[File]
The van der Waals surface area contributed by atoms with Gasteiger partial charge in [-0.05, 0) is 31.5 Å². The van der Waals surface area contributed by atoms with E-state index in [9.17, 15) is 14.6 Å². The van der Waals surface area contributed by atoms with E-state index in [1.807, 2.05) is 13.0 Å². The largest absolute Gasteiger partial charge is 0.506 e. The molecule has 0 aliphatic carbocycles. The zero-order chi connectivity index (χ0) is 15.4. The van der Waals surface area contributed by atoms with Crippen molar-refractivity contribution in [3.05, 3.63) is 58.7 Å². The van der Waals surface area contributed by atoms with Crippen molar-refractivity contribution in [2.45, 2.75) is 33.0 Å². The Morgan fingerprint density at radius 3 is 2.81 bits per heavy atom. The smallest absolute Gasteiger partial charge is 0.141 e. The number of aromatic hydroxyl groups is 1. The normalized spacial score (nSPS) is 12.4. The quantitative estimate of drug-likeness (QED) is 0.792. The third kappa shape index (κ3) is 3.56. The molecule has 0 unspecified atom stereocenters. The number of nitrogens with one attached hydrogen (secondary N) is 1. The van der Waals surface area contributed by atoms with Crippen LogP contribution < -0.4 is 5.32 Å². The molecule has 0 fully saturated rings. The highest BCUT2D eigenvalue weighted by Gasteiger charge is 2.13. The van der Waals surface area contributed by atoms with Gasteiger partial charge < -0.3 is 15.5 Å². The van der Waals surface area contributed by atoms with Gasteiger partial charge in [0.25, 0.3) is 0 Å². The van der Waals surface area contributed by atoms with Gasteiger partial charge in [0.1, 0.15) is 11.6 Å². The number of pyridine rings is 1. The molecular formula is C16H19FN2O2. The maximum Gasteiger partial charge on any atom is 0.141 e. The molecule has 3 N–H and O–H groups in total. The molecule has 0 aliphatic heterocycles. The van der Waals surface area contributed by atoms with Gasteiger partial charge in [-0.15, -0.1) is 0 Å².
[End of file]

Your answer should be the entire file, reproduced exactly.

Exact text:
The van der Waals surface area contributed by atoms with Gasteiger partial charge in [-0.05, 0) is 31.5 Å². The van der Waals surface area contributed by atoms with E-state index in [9.17, 15) is 14.6 Å². The van der Waals surface area contributed by atoms with E-state index in [1.807, 2.05) is 13.0 Å². The largest absolute Gasteiger partial charge is 0.506 e. The molecule has 0 aliphatic carbocycles. The zero-order chi connectivity index (χ0) is 15.4. The van der Waals surface area contributed by atoms with Crippen molar-refractivity contribution in [3.05, 3.63) is 58.7 Å². The van der Waals surface area contributed by atoms with Crippen molar-refractivity contribution in [2.45, 2.75) is 33.0 Å². The Morgan fingerprint density at radius 3 is 2.81 bits per heavy atom. The smallest absolute Gasteiger partial charge is 0.141 e. The number of aromatic hydroxyl groups is 1. The normalized spacial score (nSPS) is 12.4. The quantitative estimate of drug-likeness (QED) is 0.792. The third kappa shape index (κ3) is 3.56. The molecule has 0 unspecified atom stereocenters. The number of nitrogens with one attached hydrogen (secondary N) is 1. The van der Waals surface area contributed by atoms with Crippen LogP contribution < -0.4 is 5.32 Å². The molecule has 0 fully saturated rings. The highest BCUT2D eigenvalue weighted by Gasteiger charge is 2.13. The van der Waals surface area contributed by atoms with Gasteiger partial charge < -0.3 is 15.5 Å². The van der Waals surface area contributed by atoms with Gasteiger partial charge in [0.25, 0.3) is 0 Å². The van der Waals surface area contributed by atoms with Gasteiger partial charge in [0.1, 0.15) is 11.6 Å². The number of pyridine rings is 1. The molecular formula is C16H19FN2O2. The maximum Gasteiger partial charge on any atom is 0.141 e. The molecule has 3 N–H and O–H groups in total. The molecule has 0 aliphatic heterocycles. The van der Waals surface area contributed by atoms with Gasteiger partial charge in [-0.15, -0.1) is 0 Å².